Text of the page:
bettercap-shell> net.probe on

Turning it on will also trigger the net.recon module on which will read the ARP cache in order to monitor for new hosts on the network and create a nice list out of it.

To view this list run the following command


The output should look something like this:

Output for ``

Note down the IP of the target device on which we want to perform ARP spoofing. For my case, it is the device with the name infinee.local and target IP is .

4. ARP spoofing attack on the target IP

Now we will run the ARP spoofing attack on the target device. This will place us in between the user and the router. So we can intercept the data and see all the URLs and the websites the target device is visiting, and anything the user posts. We will use the arp.spoof module provided by berttercap.

If you wish you can run help arp.spoof to see the list of options provided by this module. We will need to set the arp.spoof.fullduplex option to true. Doing this will spoof both the target device and the router and we will be in the middle of the connection. We will do this by running the following command.

bettercap-shell> set arp.spoof.fullduplex true

Next, we should set the target using the below command. <target_ip> for me here is . And turn it on by typing arp.spoof on

bettercap-shell> set arp.spoof.targets <target_ip>
bettercap-shell> arp.spoof on

arp.spoof on will do 3 things:

  1. Tell the router that I am the user at target_ip

  2. Tell the machine at target_ip that I am the router

  3. Enable port forwarding so that my machine can seamlessly transfer data between these two

Kudos!!! We are now Man-in-The-Middle. We can now capture packets using a program of our own or use Wireshark. For this blog, we will use a tool provided by bettercap. Once you are man-in-the-middle, there will be a small lag on the page load time on the target machine.

5. Packet Sniffing

We have to tell bettercap to capture all the data that flows through this computer and analyze it for me. To do this we will use the net.sniff module provided by bettercap . Simply run the following command to start sniffing.

bettercap-shell> net.sniff on

Output for `net.sniff on`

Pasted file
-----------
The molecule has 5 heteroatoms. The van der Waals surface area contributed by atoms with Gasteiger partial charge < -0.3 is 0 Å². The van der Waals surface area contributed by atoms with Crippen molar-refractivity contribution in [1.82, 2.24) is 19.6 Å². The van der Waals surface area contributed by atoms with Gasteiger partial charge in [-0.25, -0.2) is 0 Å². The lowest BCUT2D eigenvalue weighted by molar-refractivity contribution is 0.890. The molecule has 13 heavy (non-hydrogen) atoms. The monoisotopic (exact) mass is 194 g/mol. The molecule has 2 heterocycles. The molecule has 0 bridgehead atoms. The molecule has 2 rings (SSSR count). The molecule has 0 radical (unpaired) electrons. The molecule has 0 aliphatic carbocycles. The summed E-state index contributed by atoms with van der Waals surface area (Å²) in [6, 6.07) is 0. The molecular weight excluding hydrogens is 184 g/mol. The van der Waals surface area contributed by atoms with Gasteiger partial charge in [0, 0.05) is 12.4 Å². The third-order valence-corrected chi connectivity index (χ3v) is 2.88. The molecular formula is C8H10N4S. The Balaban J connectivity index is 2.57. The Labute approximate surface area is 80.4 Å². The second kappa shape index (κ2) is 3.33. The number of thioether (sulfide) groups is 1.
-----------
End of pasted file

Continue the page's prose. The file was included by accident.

As you can see, we are able to see the API requests and the request bodies transferred between the client machine and the internet.

We had to write so many bettercap commands for ARP-spoofing. We can write all these commands in a *.cap file where * is any file name and execute them through bettercap. For this, I will create a file called arp-spoof.cap with the following contents

net.probe on
set arp.spoof.fullduplex true
set arp.spoof.targets <target_ip>
arp.spoof on
net.sniff on

We call this a caplet. To execute it, run the following command in the terminal:

$ bettercap -iface <interface_name> -caplet arp-spoof.cap

where <interface-name> is the name of our adapter which we got in the 1st step.

arp spoofing using caplets

Sniff packets using WireShark

Alternatively, we can use a sniffing tool called Wireshark to sniff these packets. We will still need to do arp spoofing using bettercap. Wireshark is just a replacement of the net.sniff module of bettercap.

Run the following commands to install wireshark :

$ sudo add-apt-repository ppa:wireshark-dev/stable
$ sudo apt-get update
$ sudo apt-get install wireshark

To start wireshark :

$ sudo wireshark

From the UI of wireshark, we select the network interface that we got in step 1. And our sniffer will start as shown in the pictures below.

The network packets viewed by both the methods — bettercap and Wireshark are the same, just that wireshark is the UI way of net.sniff inbettercap with slightly more information.

This method won’t work for packets sent over the HTTPS protocol. We will only be able to read packets that are sent over the HTTP protocol.

However, there are caplets available on the internet that can be executed bettercap that will help you to partially bypass the HTTPS and the HSTS protocols. You can find one such caplet here:

This blog was originally published in the personal blog website of Gourav :